I woke up the next morning without a hangover**** miraculously enough, but with one nagging thought: How the shit am I going to get through security in this bra without subjecting myself to another public groping? Not wearing a bra at all was out of the question; being 36 years old and having worn a bra since I was ten (aside from a Hippy Year in college when I declared bras to be untenable to my political beliefs), I would no sooner spend a significant amount of time outside without a bra than I would without pants. I hoped for a more lax attitude towards security at this smallish airport in a Midwestern city populated by eerily nice people, but as I waited in the interminable line for an excessively vigilant woman to perform the initial boarding-pass-and-ID-check, while a rogue TSA officer poked some sort of bomb or drug or liquids-in-containers-larger-than-3-ounces sniffer contraption into random bags, I knew that was folly.
Then it hit me.
I leaned over to my husband and whispered, “You might want to go through a different security line than me.”
“Why?” he asked, a little alarmed.
“Because I’m going to take my bra off before I go through the metal detector.”
And I did. And my husband, bless his heart, went right through the same security line behind me, which was probably for the best because if he hadn’t, I was going to plop my big old 40G right into a bin to send it through the metal detector. Out of deference for his more introverted and nonconfrontational nature, however, I stuck it in my purse instead, and walked through the metal detector metal- and support-free, without a hitch.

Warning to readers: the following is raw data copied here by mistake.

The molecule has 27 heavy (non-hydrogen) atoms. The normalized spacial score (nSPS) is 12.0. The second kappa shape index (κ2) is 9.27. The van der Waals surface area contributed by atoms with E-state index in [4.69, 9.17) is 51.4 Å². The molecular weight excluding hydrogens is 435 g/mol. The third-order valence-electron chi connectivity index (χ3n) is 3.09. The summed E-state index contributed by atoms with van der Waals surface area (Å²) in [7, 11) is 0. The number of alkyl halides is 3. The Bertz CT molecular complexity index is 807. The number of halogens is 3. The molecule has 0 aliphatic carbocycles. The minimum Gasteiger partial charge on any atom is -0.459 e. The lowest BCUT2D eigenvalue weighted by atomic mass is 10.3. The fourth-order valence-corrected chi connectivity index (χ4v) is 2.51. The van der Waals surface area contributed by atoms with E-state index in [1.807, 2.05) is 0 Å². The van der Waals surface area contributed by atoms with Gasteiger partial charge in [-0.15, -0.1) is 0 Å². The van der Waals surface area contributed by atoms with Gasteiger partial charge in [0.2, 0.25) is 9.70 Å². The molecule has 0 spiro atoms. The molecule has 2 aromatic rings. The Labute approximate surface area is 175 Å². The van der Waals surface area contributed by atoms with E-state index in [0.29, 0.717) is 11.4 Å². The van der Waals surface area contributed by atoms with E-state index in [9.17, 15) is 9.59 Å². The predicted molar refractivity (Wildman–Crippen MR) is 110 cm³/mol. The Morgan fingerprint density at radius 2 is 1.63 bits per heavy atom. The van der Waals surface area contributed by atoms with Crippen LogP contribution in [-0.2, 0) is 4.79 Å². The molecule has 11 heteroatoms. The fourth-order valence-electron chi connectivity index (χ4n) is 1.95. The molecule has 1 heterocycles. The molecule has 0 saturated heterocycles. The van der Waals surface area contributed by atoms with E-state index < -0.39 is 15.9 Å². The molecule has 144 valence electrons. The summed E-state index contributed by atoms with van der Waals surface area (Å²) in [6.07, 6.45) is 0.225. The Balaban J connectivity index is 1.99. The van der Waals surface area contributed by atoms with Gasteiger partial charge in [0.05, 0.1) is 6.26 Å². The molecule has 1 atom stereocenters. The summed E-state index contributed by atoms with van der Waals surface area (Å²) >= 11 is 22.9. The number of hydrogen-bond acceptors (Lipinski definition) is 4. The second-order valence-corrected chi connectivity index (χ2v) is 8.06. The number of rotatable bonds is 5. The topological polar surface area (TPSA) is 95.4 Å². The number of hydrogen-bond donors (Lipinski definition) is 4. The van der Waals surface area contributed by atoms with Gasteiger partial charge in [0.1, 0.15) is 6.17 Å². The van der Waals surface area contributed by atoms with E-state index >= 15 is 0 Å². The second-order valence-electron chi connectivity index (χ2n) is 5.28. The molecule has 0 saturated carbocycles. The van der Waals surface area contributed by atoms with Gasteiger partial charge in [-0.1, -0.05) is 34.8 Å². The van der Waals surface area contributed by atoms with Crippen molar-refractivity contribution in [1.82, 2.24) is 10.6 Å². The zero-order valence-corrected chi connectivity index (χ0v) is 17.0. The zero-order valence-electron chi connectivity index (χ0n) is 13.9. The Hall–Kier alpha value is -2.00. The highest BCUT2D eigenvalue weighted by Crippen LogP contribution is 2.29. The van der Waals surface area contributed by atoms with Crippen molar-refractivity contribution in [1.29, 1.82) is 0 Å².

And so that I may serve, if not as a good example, as a horrible warning, let me impart the following wisdom:
- If you are roughly 5’6″, 250-ish pounds, and an average US size 20, you’ll probably be okay on a United flight, even a short commuter flight on a smaller plane with 17″-wide seats.
- If you are planning on flying any time soon and don’t already own one no-underwire bra, consider picking one up. I reservedly recommend this Cacique cotton no wire bra, which is not going to win any awards for lifting, separating, supporting, or shaping, and is also sold by a company that touts itself as a premier retailer of plus-sized undergarments yet refuses to carry anything above a DDD cup in its stores (while offering “bra fittings,” and if anybody here is over a proper DDD cup, and has been fitted by an LB sales associate who did not then attempt to stuff you into an ill-fitting, too-small bra, please tell me in the comments), but is pretty handy for Saturday mornings when you really want pancakes but are inexplicably out of baking soda and need to run out to the store or when you are planning on going through a hyper-sensitive metal detector. I’m a 40G and I think the one I have is a 42DDD, which works fine for its purposes.
*She did offer, a few times, to let me undergo a private screening, but I mostly just wanted to get it over with so I declined. I would have accepted if she wanted me to actually remove any additional clothing, and I want to remind my modest or religious readers, that you have the right to request a private screening by a TSA officer of the same gender if you are asked to remove a veil, head covering, or any other garment that you do not wish to remove publicly.
**Bought the ticket just before they announced their anti-fat policy.
***Peace to you and your family, MJ.
****Dear Colleen, Ha ha. XO, OTM
From the Election Protection website: